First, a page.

One can be relatively certain that for any organization initiating and executing a project as capital intensive as building a biopharmaceutical processing facility, the strategic case for its potential return on investment must be clearly articulated as well as sustainable over the long haul. For contract manufacturing organizations serving Biopharma’s growing global production capacity needs, fielding innovative, technologically advanced manufacturing assets in high-potential markets is elemental to business success.
Clearly articulating its long-term strategic and global interest in biologics, last October DSM Pharmaceutical Products, the custom manufacturing and technology business of Royal DSM, officially announced opening of its new cGMP facility for biopharmaceutical contract manufacturing in Brisbane, Australia. Australia’s Therapeutic Goods Act (TGA) regulatory agency granted the plant its A2 compliance rating, thus green lighting commercial operation. The facility was built in partnership Biopharmaceuticals Australia and some (AU) $60 million in financial backing from regional and national government agencies.
Since its opening in October, DSM has been conducting process development work and technical production runs and says that TGA-licensed cGMP production is scheduled to commence January 2014. Pharma industry analysts and financiers often find a robust supply chain of key assets analogous to a string of pearls. According to DSM, its bioprocessing pearl is contracted to serve several companies eager to be in a position to compete in Asia-Pacific market. According to DSM, “This world-class operation in the Asia-Pacific region is an important growth area in DSM’s strategic development in the biopharmaceutical field.” As it stands, the Brisbane facility is hosting manufacturing operations for DecImmune Therapeutics (US), RECEPTA Biopharma (Brazil) and two Australian firms, Parenta Biosciences and Opthea Pty Ltd.
A MODEL FOR THE FUTURE
“With its flexible design and use of single-use technology, the facility represents the model for the future of biomanufacturing,” said Lukas Utiger, president and CEO of DSM’s Pharmaceutical Products business segment at the time of the plant’s opening. “It represents an important milestone in the development of Australia-based mammalian cell-based manufacturing of biopharmaceuticals, and extends DSM’s contribution to the global biotechnology market.” The new facility, says DSM, was designed by an expert international team of biological scientists and bioengineers, “utilizing DSM’s 27 years of experience in mammalian cell culture processing to construct a purpose-built, state-of-the-art biomanufacturing facility.”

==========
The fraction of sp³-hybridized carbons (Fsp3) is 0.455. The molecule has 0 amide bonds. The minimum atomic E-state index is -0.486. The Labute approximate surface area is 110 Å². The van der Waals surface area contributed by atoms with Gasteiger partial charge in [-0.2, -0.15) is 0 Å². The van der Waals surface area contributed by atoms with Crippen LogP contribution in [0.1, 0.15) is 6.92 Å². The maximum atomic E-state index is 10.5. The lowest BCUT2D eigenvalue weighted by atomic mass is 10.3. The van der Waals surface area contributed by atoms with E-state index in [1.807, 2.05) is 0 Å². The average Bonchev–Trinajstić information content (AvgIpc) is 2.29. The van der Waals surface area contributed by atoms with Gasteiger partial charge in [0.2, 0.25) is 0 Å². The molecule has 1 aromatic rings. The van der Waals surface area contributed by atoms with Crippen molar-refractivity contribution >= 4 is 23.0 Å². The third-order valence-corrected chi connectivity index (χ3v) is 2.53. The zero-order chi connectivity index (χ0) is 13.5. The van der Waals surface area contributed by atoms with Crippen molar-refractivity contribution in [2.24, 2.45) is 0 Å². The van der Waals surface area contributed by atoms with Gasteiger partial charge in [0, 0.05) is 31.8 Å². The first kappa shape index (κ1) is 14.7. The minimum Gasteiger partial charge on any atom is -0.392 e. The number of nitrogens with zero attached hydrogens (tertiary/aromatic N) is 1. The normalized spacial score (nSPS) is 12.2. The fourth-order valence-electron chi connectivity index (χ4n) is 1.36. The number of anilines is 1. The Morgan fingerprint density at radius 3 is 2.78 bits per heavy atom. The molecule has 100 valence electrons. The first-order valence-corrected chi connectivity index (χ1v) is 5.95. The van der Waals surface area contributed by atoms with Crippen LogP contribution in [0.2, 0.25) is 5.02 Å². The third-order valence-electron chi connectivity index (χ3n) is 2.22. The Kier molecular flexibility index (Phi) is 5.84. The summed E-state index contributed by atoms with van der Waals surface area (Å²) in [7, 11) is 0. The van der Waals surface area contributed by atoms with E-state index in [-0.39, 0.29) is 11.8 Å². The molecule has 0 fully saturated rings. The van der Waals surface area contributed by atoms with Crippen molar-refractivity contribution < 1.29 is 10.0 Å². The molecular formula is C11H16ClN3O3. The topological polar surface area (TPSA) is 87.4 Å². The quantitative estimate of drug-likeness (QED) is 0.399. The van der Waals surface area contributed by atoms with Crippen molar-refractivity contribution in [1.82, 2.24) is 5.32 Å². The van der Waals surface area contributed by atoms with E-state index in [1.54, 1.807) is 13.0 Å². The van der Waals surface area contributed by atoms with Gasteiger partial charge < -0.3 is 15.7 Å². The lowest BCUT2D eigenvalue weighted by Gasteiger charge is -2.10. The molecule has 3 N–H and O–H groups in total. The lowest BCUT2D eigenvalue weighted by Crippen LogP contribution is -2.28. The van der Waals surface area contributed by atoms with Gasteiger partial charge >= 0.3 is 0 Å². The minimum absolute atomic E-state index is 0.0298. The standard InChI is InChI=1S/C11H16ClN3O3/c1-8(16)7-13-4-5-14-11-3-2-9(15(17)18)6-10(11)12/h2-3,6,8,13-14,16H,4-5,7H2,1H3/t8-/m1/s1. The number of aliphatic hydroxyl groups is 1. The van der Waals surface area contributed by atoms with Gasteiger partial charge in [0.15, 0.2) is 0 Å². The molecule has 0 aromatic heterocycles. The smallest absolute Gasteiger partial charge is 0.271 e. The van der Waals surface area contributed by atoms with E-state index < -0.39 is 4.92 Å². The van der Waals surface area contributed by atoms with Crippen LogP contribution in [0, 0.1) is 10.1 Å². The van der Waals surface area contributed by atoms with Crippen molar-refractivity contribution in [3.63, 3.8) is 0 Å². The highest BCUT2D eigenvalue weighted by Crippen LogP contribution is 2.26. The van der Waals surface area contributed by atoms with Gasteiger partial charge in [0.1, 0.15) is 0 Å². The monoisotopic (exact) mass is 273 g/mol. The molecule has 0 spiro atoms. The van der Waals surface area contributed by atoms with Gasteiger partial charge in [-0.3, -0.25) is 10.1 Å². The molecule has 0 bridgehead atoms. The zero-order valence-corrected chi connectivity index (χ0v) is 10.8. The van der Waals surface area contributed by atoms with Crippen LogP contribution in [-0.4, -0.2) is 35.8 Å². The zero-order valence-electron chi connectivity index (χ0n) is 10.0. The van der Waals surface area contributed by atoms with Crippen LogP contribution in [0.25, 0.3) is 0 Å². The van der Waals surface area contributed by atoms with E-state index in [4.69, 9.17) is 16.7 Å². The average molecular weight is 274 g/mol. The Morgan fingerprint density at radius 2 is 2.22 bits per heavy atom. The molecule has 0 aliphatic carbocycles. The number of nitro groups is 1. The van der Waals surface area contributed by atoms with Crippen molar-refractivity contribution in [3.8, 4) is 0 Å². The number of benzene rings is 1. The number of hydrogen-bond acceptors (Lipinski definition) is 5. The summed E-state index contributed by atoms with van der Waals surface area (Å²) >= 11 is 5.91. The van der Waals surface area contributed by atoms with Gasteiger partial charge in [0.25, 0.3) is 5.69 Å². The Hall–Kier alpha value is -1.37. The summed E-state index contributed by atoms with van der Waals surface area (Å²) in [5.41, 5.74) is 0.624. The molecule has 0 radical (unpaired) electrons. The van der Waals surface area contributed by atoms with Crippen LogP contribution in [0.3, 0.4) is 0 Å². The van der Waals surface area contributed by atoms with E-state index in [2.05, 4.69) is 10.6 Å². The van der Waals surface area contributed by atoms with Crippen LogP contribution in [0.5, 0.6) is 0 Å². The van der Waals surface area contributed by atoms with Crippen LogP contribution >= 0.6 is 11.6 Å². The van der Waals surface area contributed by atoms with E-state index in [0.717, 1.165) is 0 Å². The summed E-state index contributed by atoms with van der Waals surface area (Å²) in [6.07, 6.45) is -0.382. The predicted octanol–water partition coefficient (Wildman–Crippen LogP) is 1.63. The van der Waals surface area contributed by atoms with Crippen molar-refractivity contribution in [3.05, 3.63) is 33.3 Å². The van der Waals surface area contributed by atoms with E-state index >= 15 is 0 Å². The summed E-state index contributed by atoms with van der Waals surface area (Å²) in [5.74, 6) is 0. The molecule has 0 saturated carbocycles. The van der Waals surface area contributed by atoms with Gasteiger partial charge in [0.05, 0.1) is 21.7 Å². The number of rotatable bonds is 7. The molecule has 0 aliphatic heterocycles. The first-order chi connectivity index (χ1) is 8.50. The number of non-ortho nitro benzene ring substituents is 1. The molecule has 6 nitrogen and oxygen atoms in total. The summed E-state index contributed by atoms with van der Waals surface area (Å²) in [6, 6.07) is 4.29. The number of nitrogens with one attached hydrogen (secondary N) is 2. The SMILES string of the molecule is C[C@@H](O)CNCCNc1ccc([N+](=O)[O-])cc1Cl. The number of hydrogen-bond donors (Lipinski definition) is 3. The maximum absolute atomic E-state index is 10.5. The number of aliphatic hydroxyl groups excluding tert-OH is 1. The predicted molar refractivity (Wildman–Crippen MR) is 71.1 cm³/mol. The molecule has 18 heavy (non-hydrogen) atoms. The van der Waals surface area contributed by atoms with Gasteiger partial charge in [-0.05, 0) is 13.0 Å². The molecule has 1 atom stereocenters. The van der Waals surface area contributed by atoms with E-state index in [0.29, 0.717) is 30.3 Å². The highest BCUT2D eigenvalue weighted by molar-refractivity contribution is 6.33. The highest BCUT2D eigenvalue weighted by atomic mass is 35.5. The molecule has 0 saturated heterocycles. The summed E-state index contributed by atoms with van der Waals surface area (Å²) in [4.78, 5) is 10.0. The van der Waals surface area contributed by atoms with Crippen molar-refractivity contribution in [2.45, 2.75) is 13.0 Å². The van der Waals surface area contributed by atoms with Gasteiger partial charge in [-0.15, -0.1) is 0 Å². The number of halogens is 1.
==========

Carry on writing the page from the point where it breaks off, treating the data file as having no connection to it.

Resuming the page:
DSM’s new plant, at 86,000 square feet, may not be the world’s largest biopharmaceutical operation, but its flexible design philosophy assures that the space provides ground-breaking levels of efficiency and capacity for each square foot. DSM says the single-use approach reduces overall operational and process costs, enables rapid product change-over and reduced batch cycle times. Product capacity is projected at 500 kg annually, with bioreactor capacity ranging from 50 to 2,000 liters.
In a recent conversation with Frank Maddalo, VP of Operations/Facility Development for DSM Biologics, he revealed that the plant’s design wasn’t the only thing that required flexibility. Maddalo directed the project internally and was responsible for managing the teams designing, engineering, constructing and eventually the commissioning and qualifying of the facility.
Maddalo, outlining the project’s timeline, explains that while the deal was finalized in 2009, the project broke ground in June 2010. Construction started as scheduled, but in 2011, Mother Nature had other plans for DSM and its contractors. “In the midst of flooding in 2011, the construction site was completely inundated. It shut down the whole area for approximately a month, keeping the project shut down. We were completely over our time budget. Maddalo says quick thinking and the flexibility of the contractors on site found the solution to the loss of time was to tactically switch work from the Translational Research Institute (An element of the Australian Government’s Participation at the site) to DSM’s process building.” Maddalo notes that in spite of this major setback, neither the schedule nor the budget took a major hit and the project proceeded as planned.